Functional Performance Testing (FTP) in the construction industry tests air and moisture movement through a building’s enclosure. These tests verify that building components are installed correctly and operate as per design. The result confirms that building enclosure is working correctly to avoid future moisture infiltration problems.
CALGreen Code Section 5.410.2.4: Functional performance testing. [N]
Functional performance tests shall demonstrate the correct installation and operation of each component, system and system-to-system interface in accordance with the approved plans and specifications. Functional performance testing reports shall contain information addressing each of the building components tested, the testing methods utilized, and include any readings and adjustments made.
Develop and implement the functional performance tests to document, as set forth in the commissioning plan, that all components, equipment, systems and system-to-system interfaces were installed as specified and operate according to the plans and specifications, and are traceable back through the Basis of Design in support of the Owner’s Project Requirements. CALGreen functional performance tests are not intended to replace the Title 24, Part 6, acceptance tests. Acceptance tests, which focus on energy efficiency, can be a part of the broader scope of testing forms and procedures required for CALGreen compliance. Review local ordinances for any applicable requirements.
Note: See Chapter 8 of this guide for forms and templates.
Compliance is demonstrated by developing and implementing test procedures for each piece of commissioned equipment and the interfaces between equipment and systems according to the building-specific commissioning plan. Tests should include verification of proper operation of all equipment features, each part of the sequence of operation, overrides, lockouts, safeties, alarms, occupied and unoccupied modes, loss of normal power, exercising a shutdown, startup, low load through full load (as much as is possible) and back, staging and standby functions, scheduling, energy efficiency strategies and loop tuning.
Elements of acceptable test procedures include the following:
1. Date and party. Identification of the date of the test and the party conducting the test.
2. Signature block. Signature of the designated commissioning lead and the equipment installing contractor attesting that the recorded test results are accurate.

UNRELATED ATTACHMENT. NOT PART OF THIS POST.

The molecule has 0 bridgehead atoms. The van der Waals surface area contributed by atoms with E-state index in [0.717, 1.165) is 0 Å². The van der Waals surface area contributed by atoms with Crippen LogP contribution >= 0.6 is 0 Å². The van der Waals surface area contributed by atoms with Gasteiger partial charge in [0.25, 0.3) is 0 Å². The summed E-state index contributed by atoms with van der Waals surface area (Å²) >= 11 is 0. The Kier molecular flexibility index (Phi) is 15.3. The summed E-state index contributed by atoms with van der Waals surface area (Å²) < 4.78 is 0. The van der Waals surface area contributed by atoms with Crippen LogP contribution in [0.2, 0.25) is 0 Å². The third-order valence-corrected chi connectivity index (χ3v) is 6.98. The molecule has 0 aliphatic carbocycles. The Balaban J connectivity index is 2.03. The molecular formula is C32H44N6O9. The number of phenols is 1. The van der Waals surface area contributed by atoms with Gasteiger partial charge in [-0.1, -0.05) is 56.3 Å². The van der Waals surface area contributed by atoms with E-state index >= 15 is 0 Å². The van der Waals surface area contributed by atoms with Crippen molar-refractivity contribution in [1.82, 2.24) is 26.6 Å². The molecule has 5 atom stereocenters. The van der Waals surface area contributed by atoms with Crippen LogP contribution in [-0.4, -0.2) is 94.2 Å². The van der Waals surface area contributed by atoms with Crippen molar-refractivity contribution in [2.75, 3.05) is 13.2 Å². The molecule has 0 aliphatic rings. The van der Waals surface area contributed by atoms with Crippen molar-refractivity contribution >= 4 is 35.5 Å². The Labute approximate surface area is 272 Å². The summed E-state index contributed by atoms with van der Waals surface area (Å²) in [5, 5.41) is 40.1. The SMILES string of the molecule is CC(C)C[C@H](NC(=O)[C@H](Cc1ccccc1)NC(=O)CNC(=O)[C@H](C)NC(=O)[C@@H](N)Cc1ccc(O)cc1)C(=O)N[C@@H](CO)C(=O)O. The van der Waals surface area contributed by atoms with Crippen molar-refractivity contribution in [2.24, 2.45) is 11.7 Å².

3. Prerequisites. Any conditions or related equipment checkout or testing that needs to be completed before conducting this test.
4. Precautions. Identification of the risks involved to the test team members and the equipment and how to mitigate them.
5. Instrumentation. Listing of the instrumentation and tools necessary to complete the test.
6. Reference. In each procedure item, identifies the source for what is being confirmed (e.g., sequence of operation ID, operating feature, specification requirement, etc.).
7. Test instructions. Step-by-step instructions of how to complete the test, including functions to test and the conditions under which the tests should be performed.
8. Acceptance criteria. Measurable pass/fail criteria for each step of the test, as applicable.
9. Results. Expected system response and space to document the actual response, readings, results and adjustments.
10. Return to normal. Instructions that all systems and equipment are to be returned to their as-found state at the conclusion of the tests.
11. Deficiencies. A list of deficiencies and how they were mitigated.
Plan intake: Functional performance testing is done at the end of construction and before beneficial occupancy. The inspector should verify compliance with this requirement.
On-site enforcement: The inspector should verify demonstrated compliance during on-site enforcement by:
• Receipt of a copy of completed and signed functional performance tests and corrected deficiencies; or
• Receipt of a form signed by the owner, owner’s representative or commissioning coordinator attesting that the functional performance tests have been completed and any deficiencies corrected.
(Excerpted from ‘Guide to the 2019 California Green Building Standards Code Nonresidential’ – Chapter 5)